Have fun!

  2. Justme

    Justme Active Member

    Jan 28, 2008
    Likes Received:
    Nice project, made a few myself using the FT 240 - 43 core which is a bit wider and will work uite nice from 80 - 10 meters.
    Well done ;)
  3. KF6IRK

    KF6IRK Kapt. Irk

    Mar 2, 2013
    Likes Received:
    Looks like you used 22AWG for the windings?

    18AWG should be fine for 100w, eh?

    Quit goofing off and get to work on my HR-50 - ;)
  4. 2RT307

    2RT307 Sr. Member

    Nov 22, 2011
    Likes Received:
    Very cool, Moleculo.

  5. RatsoW8

    RatsoW8 Supporting Member, W9WDX ARC Member - WD8T

    Nov 3, 2009
    Likes Received:
    Yes it is and thanks for reminding us to build and not just buy.
    #5 RatsoW8, Jan 29, 2016
    Last edited: Jan 29, 2016
    2RT307 likes this.
  6. vkrules

    vkrules Sr. Member

    Feb 18, 2012
    Likes Received:
    thxs for posting. saves me the trouble.
    Love mine.I use 63 ft of wire for the antenna. configured horizontal. coming straight from my tower to a pole in the back yard. About 10 ft down on the coax I wound an ugly choke for 20 meters to stop cmc on that band.
    I have to say this is another wire antenna that exceeded expectations. not only will it tune all hf bands including 160 meters ,but on 10 m. 15 m and 20m the swr is less than 1.5 without the tuner.
    On 40m performance is what you would expect from a 1/2 wave dipole.
    20 m is a real surprise better than my 20m loop but with the lobes 45 deg off the end not broadside. 15 m is also very good, again with similar lobes.10m is good not sure of the pattern. 75 is ok but it is down on a full size dipole and 160 works but not great as expected.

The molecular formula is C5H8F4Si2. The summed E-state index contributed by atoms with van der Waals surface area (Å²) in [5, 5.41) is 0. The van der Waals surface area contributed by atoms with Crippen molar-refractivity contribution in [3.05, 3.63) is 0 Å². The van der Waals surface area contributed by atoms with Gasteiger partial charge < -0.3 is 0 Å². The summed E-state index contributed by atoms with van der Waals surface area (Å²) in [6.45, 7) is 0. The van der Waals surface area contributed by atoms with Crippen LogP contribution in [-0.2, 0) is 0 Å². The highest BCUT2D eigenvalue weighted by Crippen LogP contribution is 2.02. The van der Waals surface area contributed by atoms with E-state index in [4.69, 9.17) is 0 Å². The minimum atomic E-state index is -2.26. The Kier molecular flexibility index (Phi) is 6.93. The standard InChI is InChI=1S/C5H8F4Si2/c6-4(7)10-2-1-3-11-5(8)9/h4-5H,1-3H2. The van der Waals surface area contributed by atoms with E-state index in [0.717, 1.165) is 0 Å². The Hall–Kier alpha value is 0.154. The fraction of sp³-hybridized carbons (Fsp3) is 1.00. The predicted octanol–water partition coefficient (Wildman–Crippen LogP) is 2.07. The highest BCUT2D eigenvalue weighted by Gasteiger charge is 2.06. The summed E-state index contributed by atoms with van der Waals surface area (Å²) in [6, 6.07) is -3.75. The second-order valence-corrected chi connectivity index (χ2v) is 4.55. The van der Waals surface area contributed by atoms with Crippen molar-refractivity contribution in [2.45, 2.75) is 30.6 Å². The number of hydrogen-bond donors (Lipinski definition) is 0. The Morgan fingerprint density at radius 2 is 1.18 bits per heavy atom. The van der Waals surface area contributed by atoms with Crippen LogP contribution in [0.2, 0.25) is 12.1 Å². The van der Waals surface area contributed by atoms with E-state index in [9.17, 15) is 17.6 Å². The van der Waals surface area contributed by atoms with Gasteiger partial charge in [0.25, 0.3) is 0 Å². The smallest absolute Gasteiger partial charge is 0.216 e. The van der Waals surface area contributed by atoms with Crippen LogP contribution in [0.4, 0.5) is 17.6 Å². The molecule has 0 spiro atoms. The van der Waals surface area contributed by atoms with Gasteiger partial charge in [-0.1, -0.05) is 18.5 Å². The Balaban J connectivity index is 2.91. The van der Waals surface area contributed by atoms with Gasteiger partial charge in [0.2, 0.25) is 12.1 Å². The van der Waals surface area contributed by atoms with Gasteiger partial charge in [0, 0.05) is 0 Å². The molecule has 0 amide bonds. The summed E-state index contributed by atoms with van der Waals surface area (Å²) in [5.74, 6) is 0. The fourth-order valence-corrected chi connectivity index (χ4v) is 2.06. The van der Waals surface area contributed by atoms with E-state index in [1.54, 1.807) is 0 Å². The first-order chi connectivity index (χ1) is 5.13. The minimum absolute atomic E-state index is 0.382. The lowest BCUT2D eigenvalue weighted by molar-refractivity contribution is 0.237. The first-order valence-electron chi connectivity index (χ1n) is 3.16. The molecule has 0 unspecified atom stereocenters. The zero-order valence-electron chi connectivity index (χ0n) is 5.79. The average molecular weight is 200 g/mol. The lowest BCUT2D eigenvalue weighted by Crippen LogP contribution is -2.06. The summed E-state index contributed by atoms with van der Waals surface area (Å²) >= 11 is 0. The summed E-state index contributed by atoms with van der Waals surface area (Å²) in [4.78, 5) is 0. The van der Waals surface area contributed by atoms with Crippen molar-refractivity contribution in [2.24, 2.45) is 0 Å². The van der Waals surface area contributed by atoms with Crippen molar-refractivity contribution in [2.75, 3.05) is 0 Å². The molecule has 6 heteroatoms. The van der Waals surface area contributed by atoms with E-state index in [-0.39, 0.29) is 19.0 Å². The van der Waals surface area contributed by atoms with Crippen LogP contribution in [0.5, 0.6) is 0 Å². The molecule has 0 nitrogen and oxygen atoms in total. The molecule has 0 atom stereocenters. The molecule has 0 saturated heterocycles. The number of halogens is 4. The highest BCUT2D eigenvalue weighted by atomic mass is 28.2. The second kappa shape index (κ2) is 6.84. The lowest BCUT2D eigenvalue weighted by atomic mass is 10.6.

Great project try different length wires and see what you get.Any thing over 27ft seems to work.longer the better for the low bands.
    HomerBB, 2RT307 and wavrider like this.

    KC2JLI NOODLES New Member

    May 1, 2016
    Likes Received:
    CAN YOU USE THE T130-2 Iron Powder core OR IS T-200-2 CORE THE BETTER CHOICE..
    DID you used 22AWG OR 18AWG FOR WRAP AROUND??
  8. W4CJB

    W4CJB W9WDX Amateur Radio Club Member

    Apr 17, 2012
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    Very nice. I gotta go build one for my Yaesu FT-817
  9. Jay Mojave

    Jay Mojave Active Member

    Nov 17, 2015
    Likes Received:
    Yo Moleculo: Wow good going, simple, parts list, construction photos, and test measurement.
    Had to throw a quick 20 meter dipole together as the locals had gathered on 20 due to the recent Sand Fire. Used a similar core as a 1 to 1 current Balun, RG58C Coax, and old wire I had in the Barn. Not pretty as yours but it worked, sprayed it with Klyrlon Clear spray to keep rain out of it.
    Taped it to the tower Nylon guy wires, so its about 20 to 30 feet high and works quit well, talked allover with it. Now the locals know I am listening when they bad mouth me.

    Jay in the Great Mojave Desert
    HomerBB and wavrider like this.
: unun